Creator/Art Director - Ashley Wood
Storytellers - Nelson Daniel and Chris Ryall
Letters – Neil Uyetake
I knew String Divers was coming out. I saw the preview. I had it on my desktop, waiting for me to click it open. I hesitated. Why? I read issue one. I called it “a book that makes you want to learn” (or something to that effect). I remember liking it. I even had glimpses of the story still in my head. Why the hesitation?
I realized what it was as I read the first page. The essence of the String Divers as heroes is that they are disposable. They are on the path that we are heading down. They are the future of the “drone present” that we’re living in now. No matter how much personality you program into a robot, at what point does it become a likable character, one that we can sympathize with? I mean, don’t get me started on robot films. We all loved Terminator 2, perhaps even to the point that we rolled a tear as he gave us the thumbs up while sinking into a pool of liquid metal, but do we really feel for the character?
Of course, had I just trusted the excellent storytelling skills (it’s right there in the credits for crying out loud) of Nelson Daniel and Chris Ryall, I wouldn’t have paused at all. I had forgotten the point that makes these characters relevant and empathic. Though their bodies may be ripped in half (rest easy Red from issue 1) their consciousness is immediately downloaded into another body, waiting back at the lab. So these characters don’t die, ever, as long as there are replacements waiting.
Ok. So beyond that little snafu, of my own doing, here we go with issue 2.
The String Divers were witness to a massive ripple in the dimensional string in issue 1. A creature ripped through Red, and then through the dimension itself. This caused a wave along the string, which ended with a cruise ship vanishing from the surface of the ocean.
Now the team has returned and is demoralized. Mme. Carnivale has decided that it’s time for bigger guns, and calls on Phil, a lone diver who specializes in the manipulation of dark matter. He’s the lone gunman, the kid who doesn’t play well with others, and the team feels it, though they all begrudgingly agree that he knows what he’s doing. We also have a new Red, who is suffering from some pretty extreme ptsd. When they’re put back into the microverse, Mme. Carnivale shows her had once more, and her cards are always and forever shaded in secrets. (Plus she’s got a team of aces up her sleeve. Big reveal folks!)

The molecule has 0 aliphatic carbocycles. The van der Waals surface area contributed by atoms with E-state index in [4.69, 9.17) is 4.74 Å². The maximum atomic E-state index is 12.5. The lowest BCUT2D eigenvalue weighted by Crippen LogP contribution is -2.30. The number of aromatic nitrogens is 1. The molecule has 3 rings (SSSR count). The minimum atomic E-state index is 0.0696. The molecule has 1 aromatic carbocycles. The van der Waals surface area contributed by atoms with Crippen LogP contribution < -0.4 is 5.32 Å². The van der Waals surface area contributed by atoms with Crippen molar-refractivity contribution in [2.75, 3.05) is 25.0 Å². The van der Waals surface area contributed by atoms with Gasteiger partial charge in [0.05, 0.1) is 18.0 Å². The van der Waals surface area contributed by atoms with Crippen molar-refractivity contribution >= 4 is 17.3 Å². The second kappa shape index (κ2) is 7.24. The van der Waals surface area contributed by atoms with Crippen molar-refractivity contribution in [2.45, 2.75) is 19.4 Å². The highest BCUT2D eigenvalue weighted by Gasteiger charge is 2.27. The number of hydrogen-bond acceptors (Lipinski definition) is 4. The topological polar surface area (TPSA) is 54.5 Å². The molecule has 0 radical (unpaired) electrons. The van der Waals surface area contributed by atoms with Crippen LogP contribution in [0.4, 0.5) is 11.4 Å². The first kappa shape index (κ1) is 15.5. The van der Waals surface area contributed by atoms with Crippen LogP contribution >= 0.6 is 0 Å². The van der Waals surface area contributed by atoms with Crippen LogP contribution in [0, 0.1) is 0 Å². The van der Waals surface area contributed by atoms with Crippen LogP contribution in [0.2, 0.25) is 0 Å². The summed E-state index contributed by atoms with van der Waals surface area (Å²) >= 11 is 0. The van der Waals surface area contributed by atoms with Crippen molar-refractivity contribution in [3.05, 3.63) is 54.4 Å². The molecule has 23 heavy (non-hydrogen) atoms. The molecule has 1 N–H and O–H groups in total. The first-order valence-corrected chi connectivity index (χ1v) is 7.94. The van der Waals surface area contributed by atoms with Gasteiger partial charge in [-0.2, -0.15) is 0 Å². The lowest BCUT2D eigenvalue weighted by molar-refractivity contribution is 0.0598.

This team of Wood/Daniel/Ryall makes up three of the multiple dimensions of this book. It’s good stuff all around. The science aspect is important to the overall story, but isn’t overly written and doesn’t dominate the plot. The creation of these disposable heroes makes for an interesting group of characters, and as in the case of Red, causes a bunch of extra tension as we see those characters put back into high stress situations. As robots they should be able to perform their jobs without fail, but these robots have personality, and that personality might change the way they execute.
I love Daniels’ art, the very stringyness of the divers in their design, and the simple color scheme that differentiates them from each other. It’s a genius move, and one that draws parallel lines to other “color themed” teams from my childhood, like Voltron and The Power Rangers. Daniels uses color to great effect, and when we’re following the divers there is usually not much of it other than their uniforms. But that really sets them apart visually from the page. Ashley Woods’ mark is also on the book, giving it a powerful artistic feel.
String Divers #2 is one of those comics that will suck you in if you’re not paying attention, and then even again if you are. The creative team has the best possible grasp on the four dimensions that we’re aware of. Here’s my pitch for Daniels, Ryall, and Wood…if you could somehow continue this comic in the fifth dimension…what a marketing tool…put it on your pull now, so that you don’t miss any more of the action.
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